Members of the International Emissions Trading Association have forecast that the price of allowances under the EU emissions trading system will average €18.40 between 2020 and 2030.
Although the predicted price is a substantial increase on the €6.42 average allowance auction price recorded over the past 12 months, it is well below the level (€29.60) members say is necessary to drive investment in low-carbon technologies.
Meeting this level within the foreseeable future may be challenging, says IETA, although most respondents to its annual survey believe the introduction of proposed ETS market stability reserve (MSR) will help push up the average price of permits. The plan involves a portion of allowances being automatically transferred into the MSR if the surplus exceeds a specified threshold. Allowances could also be returned to the market if the surplus is below the threshold.
The majority of IETA members want the Paris climate summit (COP21) to agree a legally binding deal that includes emissions reduction targets for all major economies. Seventy-eight percent believe this would be the most desirable outcome, although 54% believe it is more realistic to expect a nonbinding reduction and limitation pledge by the major economies.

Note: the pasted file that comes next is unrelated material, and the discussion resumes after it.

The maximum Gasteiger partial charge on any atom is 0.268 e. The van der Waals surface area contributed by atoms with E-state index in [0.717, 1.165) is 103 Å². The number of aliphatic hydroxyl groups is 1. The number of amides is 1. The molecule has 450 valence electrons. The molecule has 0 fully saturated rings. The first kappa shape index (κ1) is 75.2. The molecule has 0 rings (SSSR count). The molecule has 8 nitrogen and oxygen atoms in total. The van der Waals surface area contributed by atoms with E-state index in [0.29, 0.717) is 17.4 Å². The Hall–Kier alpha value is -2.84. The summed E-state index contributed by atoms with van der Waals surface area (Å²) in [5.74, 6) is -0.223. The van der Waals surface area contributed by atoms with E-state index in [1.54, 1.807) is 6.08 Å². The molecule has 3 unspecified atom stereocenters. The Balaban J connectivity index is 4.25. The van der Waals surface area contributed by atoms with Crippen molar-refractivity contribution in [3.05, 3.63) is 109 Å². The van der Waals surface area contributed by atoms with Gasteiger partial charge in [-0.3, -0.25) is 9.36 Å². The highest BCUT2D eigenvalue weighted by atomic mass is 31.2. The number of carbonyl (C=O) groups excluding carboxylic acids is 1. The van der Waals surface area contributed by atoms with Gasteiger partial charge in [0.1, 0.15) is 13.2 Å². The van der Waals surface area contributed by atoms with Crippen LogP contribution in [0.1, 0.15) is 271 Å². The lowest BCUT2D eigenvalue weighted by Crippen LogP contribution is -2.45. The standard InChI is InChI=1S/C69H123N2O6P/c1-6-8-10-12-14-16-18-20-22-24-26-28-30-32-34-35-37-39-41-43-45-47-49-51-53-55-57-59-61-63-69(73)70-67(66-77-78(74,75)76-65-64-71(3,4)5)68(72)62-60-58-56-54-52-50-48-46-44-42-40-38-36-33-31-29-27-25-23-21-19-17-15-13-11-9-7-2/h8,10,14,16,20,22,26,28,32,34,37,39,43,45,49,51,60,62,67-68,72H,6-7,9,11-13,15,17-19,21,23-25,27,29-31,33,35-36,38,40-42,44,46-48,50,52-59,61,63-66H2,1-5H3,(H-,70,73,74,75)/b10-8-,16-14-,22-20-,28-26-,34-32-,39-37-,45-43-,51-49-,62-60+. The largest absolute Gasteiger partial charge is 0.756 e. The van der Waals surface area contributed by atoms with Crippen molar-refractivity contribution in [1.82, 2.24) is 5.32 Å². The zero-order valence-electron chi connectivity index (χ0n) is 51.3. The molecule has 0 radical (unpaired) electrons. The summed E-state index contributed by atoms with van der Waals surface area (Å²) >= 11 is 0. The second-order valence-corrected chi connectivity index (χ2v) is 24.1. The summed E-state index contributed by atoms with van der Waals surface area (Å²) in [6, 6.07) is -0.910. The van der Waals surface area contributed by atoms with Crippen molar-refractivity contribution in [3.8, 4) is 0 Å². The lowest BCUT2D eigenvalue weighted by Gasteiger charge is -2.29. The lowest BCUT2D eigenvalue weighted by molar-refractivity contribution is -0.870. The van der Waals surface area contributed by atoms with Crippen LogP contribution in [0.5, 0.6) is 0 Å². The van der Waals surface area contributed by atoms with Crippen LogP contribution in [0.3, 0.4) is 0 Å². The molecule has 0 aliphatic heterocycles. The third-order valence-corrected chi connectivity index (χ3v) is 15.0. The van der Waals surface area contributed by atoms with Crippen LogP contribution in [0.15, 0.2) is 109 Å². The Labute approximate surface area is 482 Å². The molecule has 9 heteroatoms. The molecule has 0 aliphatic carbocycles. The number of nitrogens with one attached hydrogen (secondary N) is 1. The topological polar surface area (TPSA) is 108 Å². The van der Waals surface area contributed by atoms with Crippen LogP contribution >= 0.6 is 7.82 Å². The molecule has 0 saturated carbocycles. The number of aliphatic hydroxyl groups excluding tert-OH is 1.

Around one-third (36%) expect carbon markets, such as the ETS, to expand as a result of COP21. More than 70% of respondents believe Japan, Australia, Mexico and South Africa will establish national carbon pricing mechanisms before 2025. And, after the Chinese government revealed plans last year for a domestic carbon market, 63% of IETA members believe it is likely that China will have a national scheme by 2020.
“Carbon market sentiment is on the rise for the first time in years. After years of low prices and policy turmoil in carbon markets around the world, business is still saying that market-based approaches are the most effective,” said Jonathan Grant, director of PwC’s climate and sustainability practice.